" find the limit off(x) when x approaches a " (i.e. "find limi=ia/(x)").
EXAMPLES.
1. Evaluate ^ ~^ when x = 2. (See Art. 114, Note 1.)
Valuers 5i^ = value.^^ D{x^~i) ^ ^^^ 2x^^
X — 2 D{x  2) 1
2. Evaluate (x — sinx; ~ x' when x = 0. In this case,
,!_ X — sinx _i;„ 1 — cosx* ,.„ sinx* ,.„ cosx 1
x' 3x^ 6x a 6
* Which is in the form = 0.
117, 118.] INDETERMINATE FORMS. 185
Note. The labour of evaluating f{a)^ 0(a) may be lightened in the fol
lowing cases :
(o) If, in the course of the reduction a factor, say ^(x)i appears in both
the numerator and the denominator, this common factor may be cancelled.
(6) If at any stage during the process of evaluation a factor, say ^(x),
appears only in the numerator or only in the denominator, and ^(a) is not
zero, the value of ^(a) may be substituted immediately for ^{x). This will
lessen the labor in the succeeding differentiations.
3. Evaluate the following : (1) "' ~ ''' . when a; = 0; (2) Sillily, when
X X
x = 0; (3) ?^l^=^,when3=a; (4) f' ' <'~\ when a: = 0; (5) lrL££i^
X  a sin X z'
sm {x — 2)
when z :
= 0.
4. Find the
following :
(1)
lim^io
(a — 5)2 sin I.
X
(2) lim
(3)
lim,^
e' + «' + 2 cos X
4
(4) lim
X*
'
(5) 1
im,.iO
1 — cos a;
cos X sin X
tan y — sin x
) ; ;
X — sm X
lAnswers : Exs. 3. log 2, l, na" ^ 2, J ; Exs. 4. 26,  9, J, 3, J.]
b
118. Evaluation of functions when they take the form ^. Sup
pose f(x) and F{x) are both infinite when x = a\ that is, suppose
f(a)=(x> and F{a) = x.
Let the limiting value of
F{a)
be required.
Suppose that a is finite. Suppose that the conditions for the
generalised theorem of mean value, Art. 116, are satisfied in an
interval {x, b), in which x is some number such that
a < r < b.
For the interval {x, b) then, Theorem (6), Art. 116, has the form,
f(b)f(x) _ /'(Ja) n)
Fib)FCx) F'(:x,y ^
1 — I I 1
in which a < .r < a;, < b. fig. 60.
186 DIFFERENTIAL CALCULUH. [Cu. XII.
On changing signs and multiplying up, (1) becomes
/W/W = ^in^)P'(^)l (2)
It is also supposed that F'ix^) is not zero, in the interval (a, b).
On division of the members of (2) by F(x),
fix) fib) ^ fix,) I
F(x) F(x) F'{x,)
1 Fjb)]
F{x)l
(3)
Now let X approach a as a limit. Then, since
fiPl = and ^^ = (because F(a)= oo and/(6) and F{b)^<K),
F{a) F(ffl)
equation (3) takes the form
fia) ^fi^) u)
Fia) F'(xi)
The first member in (4) has the form — , and the Xi in the sec
ond member is any number in the interval (a, 6). The value ob
tained for the second member by letting x^ approach a as a limit,
is taken as the value of the first member ; that is
value of ^ = lim,^„^^;
F{a) F'{x) F'{a) ^^
If ■' '"^ is also indeterminate in form, similar reasoning to
F'{a) ^
that in Art. 117 leads to the same general result (6) of that arti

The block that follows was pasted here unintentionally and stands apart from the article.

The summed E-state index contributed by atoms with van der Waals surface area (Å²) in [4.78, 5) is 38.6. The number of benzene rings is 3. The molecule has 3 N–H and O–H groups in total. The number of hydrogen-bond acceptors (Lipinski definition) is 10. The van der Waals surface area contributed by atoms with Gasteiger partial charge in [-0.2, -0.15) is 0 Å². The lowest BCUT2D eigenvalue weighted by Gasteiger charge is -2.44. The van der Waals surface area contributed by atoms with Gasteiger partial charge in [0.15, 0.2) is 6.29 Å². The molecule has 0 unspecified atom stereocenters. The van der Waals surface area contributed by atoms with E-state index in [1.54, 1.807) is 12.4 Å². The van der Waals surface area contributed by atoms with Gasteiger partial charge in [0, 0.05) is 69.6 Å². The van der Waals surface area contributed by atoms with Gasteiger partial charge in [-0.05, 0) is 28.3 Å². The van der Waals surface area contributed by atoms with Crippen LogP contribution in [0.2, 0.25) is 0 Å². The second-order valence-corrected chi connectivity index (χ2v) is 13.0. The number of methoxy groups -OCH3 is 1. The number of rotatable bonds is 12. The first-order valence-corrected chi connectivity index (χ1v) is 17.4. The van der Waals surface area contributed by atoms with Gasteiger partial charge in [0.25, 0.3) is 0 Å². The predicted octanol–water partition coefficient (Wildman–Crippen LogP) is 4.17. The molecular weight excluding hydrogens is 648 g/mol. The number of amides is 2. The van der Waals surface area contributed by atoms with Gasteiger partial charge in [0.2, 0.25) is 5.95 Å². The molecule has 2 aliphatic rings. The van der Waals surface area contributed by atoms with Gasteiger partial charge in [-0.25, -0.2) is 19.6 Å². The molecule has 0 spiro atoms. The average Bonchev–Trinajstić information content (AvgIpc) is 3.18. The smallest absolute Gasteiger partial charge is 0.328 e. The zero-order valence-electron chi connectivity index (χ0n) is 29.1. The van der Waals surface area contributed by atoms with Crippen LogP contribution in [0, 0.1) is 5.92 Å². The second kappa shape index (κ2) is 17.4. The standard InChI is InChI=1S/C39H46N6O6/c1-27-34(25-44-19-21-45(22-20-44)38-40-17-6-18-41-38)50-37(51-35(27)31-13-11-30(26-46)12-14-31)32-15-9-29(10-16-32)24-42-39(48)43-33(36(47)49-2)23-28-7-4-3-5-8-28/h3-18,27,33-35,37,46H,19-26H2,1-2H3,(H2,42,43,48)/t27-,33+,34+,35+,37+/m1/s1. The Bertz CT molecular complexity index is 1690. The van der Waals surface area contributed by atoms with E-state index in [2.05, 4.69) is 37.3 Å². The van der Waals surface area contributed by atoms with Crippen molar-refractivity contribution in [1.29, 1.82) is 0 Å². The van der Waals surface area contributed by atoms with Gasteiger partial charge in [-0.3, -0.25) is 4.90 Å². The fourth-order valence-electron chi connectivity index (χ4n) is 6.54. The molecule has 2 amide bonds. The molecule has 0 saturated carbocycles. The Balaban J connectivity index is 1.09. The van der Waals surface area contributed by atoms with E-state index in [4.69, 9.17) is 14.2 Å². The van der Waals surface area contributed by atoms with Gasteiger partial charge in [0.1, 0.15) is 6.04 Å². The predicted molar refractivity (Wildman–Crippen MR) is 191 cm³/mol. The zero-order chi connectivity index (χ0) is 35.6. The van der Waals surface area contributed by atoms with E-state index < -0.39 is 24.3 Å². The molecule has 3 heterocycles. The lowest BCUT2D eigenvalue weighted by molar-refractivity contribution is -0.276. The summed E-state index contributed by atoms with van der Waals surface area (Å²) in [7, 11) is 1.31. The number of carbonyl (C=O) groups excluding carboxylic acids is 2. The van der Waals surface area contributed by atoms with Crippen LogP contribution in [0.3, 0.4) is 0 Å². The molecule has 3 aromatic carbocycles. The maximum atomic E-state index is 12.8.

cle. If a is infinite, the remarks made in Art. 117 for the same
condition apply.
It thus appears that the illusory forms in Arts. 117, 118, both
are evaluated by the same process in the calculus.
* For more rigorous derivations of the fact that the second member of (5)
is the limiting value of • '^^ when x = a, see Gibson, Calculus, pages 420,
421 ; Pierpont, Functions of Beat Variables, Vol. I., Art. 452.
118, 119.] INDETERMINATE F0SM8. 187
EXAMPLES.
1. Evaluate ^ = when x = x> . (See Art. 8, Note 2.)
liniiioc, = liiDiia,  = linixia, x =co .
logx 1
X
2. Evaluate—, , — , wlienx = oo.
e' e" e'
3. Find: (l)lim^'i^; (2) lim^ir i5^ ; (3) Um^,*^!!!^.
cotx 2sec3x 2 tanx
[Answers; Exs. 2. 0, 0, ; Exs. 3. 0, —3, ^.]
119. Evaluation of other indeterminate forms. The evaluation
of these forms can be made to depend on Arts. 117, 118.
(a) The form • oc . Let f(x) and F{x) be two functions such
that /(«) = and F(a) = x ,
and let the limiting value of /(a;) • F(x) for x= a be required.
• Now f(x) ■ F(x) = ^^ ■
F(wj
tion has the form  when a
Art. 117.
This fraction has the form  when x = a, which was discussed in
Also, f(x).F(x)=^,
which has the form — when x = a, that was discussed in Art. 118.
EXAMPLES.
1. Liin,eM)(x • cota;)= liniiio^ I Je.  ) = lim,^ — — =z 1.
tanx\ 0/ sec^x
2. Determine: (1) lim^" (^ — x j tanx; (2) liu)x=
(3) liniiii (x — 1) tan — • \ Answers: 1, to, 
(6) The form ocac. By combining terms and simplifying, an
expression having the form oo — oo may be reduced to a definite
value, or to one of the preceding illusory forms.
188 DIFFERENTIAL CALCULUS. [Ch. XII.
/ 2 1 \ , 2xa:2 2 — 2z 1
\x^ — i X — 2J x^ — 4 2z 2
4. Find: Um^if— ^ T^] ^ liin^ I i  , log (1 + x) 1 ,
\x  1 \ogxJ [x X J
lim,^(i  \/r<;2  a^) . [Answers : J, , 0.]
(c) The forms 1*, ao", 0®. Suppose the function